The Axiom of Choice is the statement that, for each family of nonempty sets, there is a function \(f\) from the family to its union such that \(f(S)\in S\) for each set \(S\) in the family. Thomas Jech’s The Axiom of Choice is, in its Dover edition, a reprint of the 1973 classic which explains the place of the Axiom of Choice in contemporary mathematics, that is, the mathematics of 1971–1972. The book contains problems at the end of each chapter of widely varying degrees of difficulty, often providing additional significant results. Each chapter also includes a paragraph or two of historical remarks, telling only who introduced certain ideas and who provided the proofs.
In Chapter 1, Jech provides a few examples of “unpleasant” consequences of the Axiom of Choice. The first is Vitali’s construction of a set that is non-Lebesgue measurable. (I use the term “construction” even though some mathematicians would argue that this is not a construction because of the use of arbitrary choices.) Next is Hausdorff’s construction of a decomposition of a sphere into a countable subset and three congruent subsets \(A\), \(B\), and \(C\) such that, in addition, \(A\cup B\) is also congruent to \(A\), \(B\), and \(C\). The chapter concludes with the result of Banach and Tarski that a solid ball can be decomposed into a finite number of parts that can be reassembled (using only rotations and reflections) into two balls, each congruent to the original one.
As a counterpoint, Chapter 2 provides a few examples of equivalences and consequences of the Axiom of Choice that are fundamental in other areas of mathematics. Jech proves that equivalences to the Axiom of Choice include Zermelo’s Well-Ordering Principle (all sets can be well-ordered), Zorn’s Lemma (if, in a non-empty partially ordered set, every chain has an upper bound, then the set has a maximal element), and Tukey’s Lemma (a nonempty family of sets which has finite character has a maximal element with respect to inclusion). Among the other consequences are Tychonoff’s Theorem (the product of compact spaces is compact in the product topology); the Hahn-Banach Theorem; that every vector space has a basis; and that every field has a unique algebraic closure up to isomorphism. Other consequences, for which Jech also includes a discussion of their strength relative to the Axiom of Choice, are the Prime Ideal Theorem (for Boolean algebras), the Consistency Principle, the Compactness Theorem for first-order logic, the Ultrafilter Theorem, the Stone Representation Theorem, and the Artin-Schreier Theorem.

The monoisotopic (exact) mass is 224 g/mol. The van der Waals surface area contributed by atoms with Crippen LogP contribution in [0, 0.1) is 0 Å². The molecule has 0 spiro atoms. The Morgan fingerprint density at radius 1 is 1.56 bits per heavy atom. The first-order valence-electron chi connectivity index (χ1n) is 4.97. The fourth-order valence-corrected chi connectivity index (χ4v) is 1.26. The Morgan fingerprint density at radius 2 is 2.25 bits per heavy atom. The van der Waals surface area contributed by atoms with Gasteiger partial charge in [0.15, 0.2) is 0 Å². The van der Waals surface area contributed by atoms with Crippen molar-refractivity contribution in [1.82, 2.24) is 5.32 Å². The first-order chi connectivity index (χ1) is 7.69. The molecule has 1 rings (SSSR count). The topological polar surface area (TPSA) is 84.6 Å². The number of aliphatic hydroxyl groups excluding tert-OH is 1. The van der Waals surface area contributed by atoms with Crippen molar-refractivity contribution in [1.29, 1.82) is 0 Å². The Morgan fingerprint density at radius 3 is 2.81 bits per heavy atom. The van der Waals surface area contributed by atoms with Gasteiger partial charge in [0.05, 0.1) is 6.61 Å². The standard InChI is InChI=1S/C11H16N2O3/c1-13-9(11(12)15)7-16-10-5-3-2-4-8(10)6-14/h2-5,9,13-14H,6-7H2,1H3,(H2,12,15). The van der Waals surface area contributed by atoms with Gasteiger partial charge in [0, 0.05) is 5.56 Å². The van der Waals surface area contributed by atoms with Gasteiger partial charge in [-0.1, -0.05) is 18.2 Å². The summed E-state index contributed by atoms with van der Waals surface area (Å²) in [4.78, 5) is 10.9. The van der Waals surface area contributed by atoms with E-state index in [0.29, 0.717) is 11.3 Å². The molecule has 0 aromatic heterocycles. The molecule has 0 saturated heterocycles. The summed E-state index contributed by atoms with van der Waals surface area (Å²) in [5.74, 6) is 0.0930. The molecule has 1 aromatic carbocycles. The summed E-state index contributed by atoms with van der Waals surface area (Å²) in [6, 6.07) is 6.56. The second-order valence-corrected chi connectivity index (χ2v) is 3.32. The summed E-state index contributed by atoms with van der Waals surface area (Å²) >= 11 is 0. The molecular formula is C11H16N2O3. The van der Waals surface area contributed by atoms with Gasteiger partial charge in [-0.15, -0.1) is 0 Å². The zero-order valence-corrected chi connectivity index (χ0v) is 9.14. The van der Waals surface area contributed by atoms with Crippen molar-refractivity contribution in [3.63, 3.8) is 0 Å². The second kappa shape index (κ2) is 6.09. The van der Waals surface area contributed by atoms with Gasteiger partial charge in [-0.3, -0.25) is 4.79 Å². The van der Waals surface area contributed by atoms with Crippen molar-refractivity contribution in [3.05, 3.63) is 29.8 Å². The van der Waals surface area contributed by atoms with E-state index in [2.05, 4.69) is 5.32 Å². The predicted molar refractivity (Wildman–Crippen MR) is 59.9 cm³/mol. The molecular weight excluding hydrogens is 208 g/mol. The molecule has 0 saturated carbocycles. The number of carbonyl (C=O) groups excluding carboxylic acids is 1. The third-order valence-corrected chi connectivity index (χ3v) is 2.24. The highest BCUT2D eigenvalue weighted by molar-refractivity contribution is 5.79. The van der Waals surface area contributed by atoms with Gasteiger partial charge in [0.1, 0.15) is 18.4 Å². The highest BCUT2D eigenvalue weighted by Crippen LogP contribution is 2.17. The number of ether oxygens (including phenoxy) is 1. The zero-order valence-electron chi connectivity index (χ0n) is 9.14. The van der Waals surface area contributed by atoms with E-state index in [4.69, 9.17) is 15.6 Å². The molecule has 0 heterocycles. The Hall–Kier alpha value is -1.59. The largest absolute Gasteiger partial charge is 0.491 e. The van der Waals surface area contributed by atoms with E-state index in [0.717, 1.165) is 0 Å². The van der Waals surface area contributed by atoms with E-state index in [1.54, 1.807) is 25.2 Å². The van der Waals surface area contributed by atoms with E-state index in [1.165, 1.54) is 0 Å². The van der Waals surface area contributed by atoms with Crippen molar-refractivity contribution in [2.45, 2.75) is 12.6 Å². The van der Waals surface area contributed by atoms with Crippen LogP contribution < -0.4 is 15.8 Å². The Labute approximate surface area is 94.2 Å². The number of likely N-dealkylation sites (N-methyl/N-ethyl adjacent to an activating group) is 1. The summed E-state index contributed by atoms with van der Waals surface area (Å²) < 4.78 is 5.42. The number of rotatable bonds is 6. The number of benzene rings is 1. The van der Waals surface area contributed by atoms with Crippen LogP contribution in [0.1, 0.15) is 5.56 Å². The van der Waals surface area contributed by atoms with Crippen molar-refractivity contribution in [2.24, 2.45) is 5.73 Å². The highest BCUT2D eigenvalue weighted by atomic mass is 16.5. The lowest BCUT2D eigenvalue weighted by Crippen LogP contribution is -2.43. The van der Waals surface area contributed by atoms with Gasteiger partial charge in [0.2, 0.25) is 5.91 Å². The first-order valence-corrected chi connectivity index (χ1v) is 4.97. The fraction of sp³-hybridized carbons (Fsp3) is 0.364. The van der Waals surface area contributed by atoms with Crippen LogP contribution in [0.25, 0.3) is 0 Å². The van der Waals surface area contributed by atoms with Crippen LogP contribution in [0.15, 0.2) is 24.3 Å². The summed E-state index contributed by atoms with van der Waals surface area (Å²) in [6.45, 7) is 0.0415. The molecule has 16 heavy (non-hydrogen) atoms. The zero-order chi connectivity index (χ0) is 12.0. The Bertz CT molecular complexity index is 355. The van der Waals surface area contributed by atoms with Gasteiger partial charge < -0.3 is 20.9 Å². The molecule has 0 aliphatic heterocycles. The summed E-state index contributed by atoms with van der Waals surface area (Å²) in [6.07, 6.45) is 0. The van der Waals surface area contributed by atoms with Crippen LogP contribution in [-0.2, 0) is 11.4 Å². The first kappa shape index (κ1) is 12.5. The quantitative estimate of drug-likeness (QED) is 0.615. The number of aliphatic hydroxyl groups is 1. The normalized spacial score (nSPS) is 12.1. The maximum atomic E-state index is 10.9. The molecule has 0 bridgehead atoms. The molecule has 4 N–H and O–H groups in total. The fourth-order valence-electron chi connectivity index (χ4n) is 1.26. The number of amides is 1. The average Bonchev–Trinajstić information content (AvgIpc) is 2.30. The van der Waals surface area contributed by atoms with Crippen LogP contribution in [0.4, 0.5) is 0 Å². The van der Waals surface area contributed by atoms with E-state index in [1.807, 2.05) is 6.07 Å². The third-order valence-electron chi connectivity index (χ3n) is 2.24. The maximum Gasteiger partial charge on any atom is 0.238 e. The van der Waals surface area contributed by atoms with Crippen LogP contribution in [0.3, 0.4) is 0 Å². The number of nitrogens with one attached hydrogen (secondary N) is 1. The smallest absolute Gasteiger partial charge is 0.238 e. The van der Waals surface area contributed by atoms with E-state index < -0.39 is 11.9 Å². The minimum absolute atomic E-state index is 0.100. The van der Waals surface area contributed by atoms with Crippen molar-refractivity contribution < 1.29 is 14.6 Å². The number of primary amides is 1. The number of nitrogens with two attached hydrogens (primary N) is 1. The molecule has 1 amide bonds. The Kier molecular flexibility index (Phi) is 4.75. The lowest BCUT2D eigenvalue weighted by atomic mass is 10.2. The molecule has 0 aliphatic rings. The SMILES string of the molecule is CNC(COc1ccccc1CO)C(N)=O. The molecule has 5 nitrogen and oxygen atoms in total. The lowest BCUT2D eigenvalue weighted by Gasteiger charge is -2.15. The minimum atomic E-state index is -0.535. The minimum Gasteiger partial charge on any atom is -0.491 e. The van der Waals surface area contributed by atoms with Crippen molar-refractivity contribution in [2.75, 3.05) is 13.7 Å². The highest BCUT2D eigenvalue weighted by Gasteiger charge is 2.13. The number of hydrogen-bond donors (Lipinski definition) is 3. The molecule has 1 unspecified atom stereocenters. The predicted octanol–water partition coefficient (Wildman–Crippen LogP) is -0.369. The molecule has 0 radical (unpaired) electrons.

The next group of results discussed are related to the Countable Axiom of Choice; here the results include that the set of real numbers is not a countable union of countable sets, the equivalence of sequentially defined topological properties of the real line with the epsilon-delta defined properties, and the countable additivity of Lebesgue measure. The chapter ends with a discussion of cardinal number arithmetic and Dedekind’s definition of finite sets.
The third chapter shows the consistency of the Axiom of Choice with the other Zermelo-Fraenkel axioms for set theory (ZF), using Gödel’s model of the constructible universe. In order to develop the model theory that Jech will use for showing the independence of the Axiom of Choice (by showing the consistency of the negation of the Axiom of Choice with ZF), he introduces permutation models for set theory with atoms. (Atoms are objects in a model which are not themselves sets: atoms have no elements.) Models constructed here include the first (respectively, second) Fraenkel model; this provides a proof that the Axiom of Choice (respectively, the Axiom of Choice for countable families of set doubletons) is independent from the axioms of ZF for set theory with atoms. The ordered Mostowski model shows that for set theory with atoms, the Axiom of Choice is independent from the Ordering Principle (every set can be linearly ordered).
In Chapter 5, Jech discusses generic models, Cohen’s method of forcing, and symmetric submodels of generic models. Various models of ZF show the following results: the Axiom of Choice is unprovable in ZF, so that the Axiom of Choice is independent from ZF; the Axiom of Choice for countable families of set doubletons is unprovable in ZF; and the Axiom of Choice is independent from the Ordering Principle.